There are quite a few conflated statements and actions in circulation regarding America's economy and monetary policy. While it is true that raising a debt-ceiling does not in fact increase overall debt, rather just re-calibrates a county's ability to fulfill its outstanding obligations, and despite evidence to the contrary about past fiscal cycles, history and precedence and possibly the very definition of madness in expecting any other outcome, such a correction does not necessarily speak to thrift and discipline. On the contrary, a commitment to not default and continue to match the caretaking and stewardship responsibilities of a government demonstrates a discipline usually understood to be the opposite.

Unfortunately, these overtures came on the heels of the unexpected announcement by the US Federal Reserve cadre to continue its policy of quantitative ease (read printing more fiat money) in order to encourage growth and investment. Interest rates could hardly be any lower to discourage the hoarding of money in savings and encourage growth through investments—being the more attractive place to make one's money work for its keep. Stakeholders, however, cannot be exactly led to water by dwindling attractions, when amounts are large enough to be insulated. Half-a-percent of billions is quite a lot, even when swimming upstream. Bursars the world-around rally, knowing there is enough cushion to offset the lack-lustre dollar with selective prestige projects. Though from separate accounts, it is an awful coalition, a coming together, a flittering programme to back up some eighty-five billion dollars monthly of shaky bonds (debts) with copy-machine collateral compared to the goal of saving eight-billion dollars spread out over a year, with follow-on aims for the next decade, in the name of sequestration—which, I suspect, achieved retrograde success. Already agencies, petty tyrants, are being urged to update contingency plans for a lapse in funding, which will play out the same as the exercise in work-stoppage known as furloughs. Absent cooperation and clear objectives, I am not sure what economies, who have painted themselves into a corner, could do.

Wednesday, 18 September 2013

polling place or fragenbogen

A section of the German electorate is gifting its ballots to expatriates and EU citizens unable to influence the outcome of the campaign via a social-media group called Electoral Rebellion in order to lend a voice to those outliers affected by Germany's stance in the European Union, like the Spaniards and Hellenes in the face of austerity measures and others further afield with the potential to be touched by new German policy. From a legal standpoint, it appears, that the volunteers are simply soliciting the advice of foreigners, and participants—with no expectation of quid pro quo, would have probably voted for the candidates most sympathetic to the views of those voting by proxy, but the action does raise a needed discussion on supra-national politics and infringements as well. What do you think? Is this action, stunt not far from buying and selling votes or a broader and necessary world-view?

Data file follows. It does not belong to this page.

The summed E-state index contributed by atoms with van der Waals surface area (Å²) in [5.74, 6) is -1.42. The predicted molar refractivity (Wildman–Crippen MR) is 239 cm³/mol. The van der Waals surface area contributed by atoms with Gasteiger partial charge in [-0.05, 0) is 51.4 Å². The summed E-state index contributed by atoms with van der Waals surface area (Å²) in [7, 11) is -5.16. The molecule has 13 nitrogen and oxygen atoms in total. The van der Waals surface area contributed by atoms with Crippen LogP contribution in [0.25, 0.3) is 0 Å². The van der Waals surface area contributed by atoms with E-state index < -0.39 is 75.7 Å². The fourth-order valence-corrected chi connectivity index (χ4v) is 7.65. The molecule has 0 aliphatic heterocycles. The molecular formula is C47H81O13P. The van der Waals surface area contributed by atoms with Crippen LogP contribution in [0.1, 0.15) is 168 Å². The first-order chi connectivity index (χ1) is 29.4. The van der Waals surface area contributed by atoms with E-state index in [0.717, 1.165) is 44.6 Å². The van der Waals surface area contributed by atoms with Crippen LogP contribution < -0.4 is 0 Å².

shutter-bug

Der Spiegel's international desk reports through a narrative of the scavenger- hunt (die Schnitzeljagd) and a collection of the discoveries on the City of Leipzig being the latest entry among German metropolises in a new form of tourism that aims to capture urban landscapes in new ways through sponsored Photo Marathons. I really like this idea, although when exploring someplace new I have not assigned myself a certain theme, especially such esoteric ones subject to abstract license—except maybe manholes and graffiti.

Monday, 16 September 2013

biometrics or cutting off your nose to spite your face

Not long ago, a group of hacktivistas requisitioned the fingerprints of a high ranking German minister from a water glass in order to illustrate inherent flaws in the personal security prescription that the minister was championing.
The lifted prints were circulated and used in this experiment for impersonation, showing that any element of biometric data released into the wilds (that's why it proves useful for police in forensics) is prone for use and abuse and not such an advisable method for locking and unlocking personal troves. Of course, passwords not generally circulated are prone to other methods, but owning that false-sense of security is an expensive proposition. For the interim, I can envision people doffing and donning their shoes and socks for verification-purposes. There are of course methods to suppress ne'er-do-wells but I wonder with thieves wearing charm necklaces of trophy thumbs and toes if the sort of safety that is being sold to us is possible.